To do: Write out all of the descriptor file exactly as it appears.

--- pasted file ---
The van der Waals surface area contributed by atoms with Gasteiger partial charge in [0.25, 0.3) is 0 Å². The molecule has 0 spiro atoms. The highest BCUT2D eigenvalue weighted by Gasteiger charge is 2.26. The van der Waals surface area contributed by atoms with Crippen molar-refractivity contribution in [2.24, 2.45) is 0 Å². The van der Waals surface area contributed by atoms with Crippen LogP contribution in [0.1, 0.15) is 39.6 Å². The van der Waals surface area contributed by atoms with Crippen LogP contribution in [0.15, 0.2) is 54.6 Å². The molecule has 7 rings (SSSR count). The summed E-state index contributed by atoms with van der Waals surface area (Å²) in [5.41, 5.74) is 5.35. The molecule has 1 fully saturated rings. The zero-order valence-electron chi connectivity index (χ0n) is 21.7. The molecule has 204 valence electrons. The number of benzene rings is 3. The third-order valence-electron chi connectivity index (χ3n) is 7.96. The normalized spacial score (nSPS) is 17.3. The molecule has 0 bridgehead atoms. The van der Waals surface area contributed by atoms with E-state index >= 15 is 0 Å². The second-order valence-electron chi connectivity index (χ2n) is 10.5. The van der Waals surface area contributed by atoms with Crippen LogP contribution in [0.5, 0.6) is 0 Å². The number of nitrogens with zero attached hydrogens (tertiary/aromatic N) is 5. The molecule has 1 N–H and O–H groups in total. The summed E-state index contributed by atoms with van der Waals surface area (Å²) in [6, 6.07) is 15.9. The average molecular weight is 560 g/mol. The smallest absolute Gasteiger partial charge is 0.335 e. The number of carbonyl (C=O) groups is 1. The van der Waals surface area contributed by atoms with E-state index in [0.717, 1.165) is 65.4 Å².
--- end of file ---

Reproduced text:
The van der Waals surface area contributed by atoms with Gasteiger partial charge in [0.25, 0.3) is 0 Å². The molecule has 0 spiro atoms. The highest BCUT2D eigenvalue weighted by Gasteiger charge is 2.26. The van der Waals surface area contributed by atoms with Crippen molar-refractivity contribution in [2.24, 2.45) is 0 Å². The van der Waals surface area contributed by atoms with Crippen LogP contribution in [0.1, 0.15) is 39.6 Å². The van der Waals surface area contributed by atoms with Crippen LogP contribution in [0.15, 0.2) is 54.6 Å². The molecule has 7 rings (SSSR count). The summed E-state index contributed by atoms with van der Waals surface area (Å²) in [5.41, 5.74) is 5.35. The molecule has 1 fully saturated rings. The zero-order valence-electron chi connectivity index (χ0n) is 21.7. The molecule has 204 valence electrons. The number of benzene rings is 3. The third-order valence-electron chi connectivity index (χ3n) is 7.96. The normalized spacial score (nSPS) is 17.3. The molecule has 0 bridgehead atoms. The van der Waals surface area contributed by atoms with E-state index >= 15 is 0 Å². The second-order valence-electron chi connectivity index (χ2n) is 10.5. The van der Waals surface area contributed by atoms with Crippen LogP contribution in [0.5, 0.6) is 0 Å². The number of nitrogens with zero attached hydrogens (tertiary/aromatic N) is 5. The molecule has 1 N–H and O–H groups in total. The summed E-state index contributed by atoms with van der Waals surface area (Å²) in [6, 6.07) is 15.9. The average molecular weight is 560 g/mol. The smallest absolute Gasteiger partial charge is 0.335 e. The number of carbonyl (C=O) groups is 1. The van der Waals surface area contributed by atoms with E-state index in [0.717, 1.165) is 65.4 Å².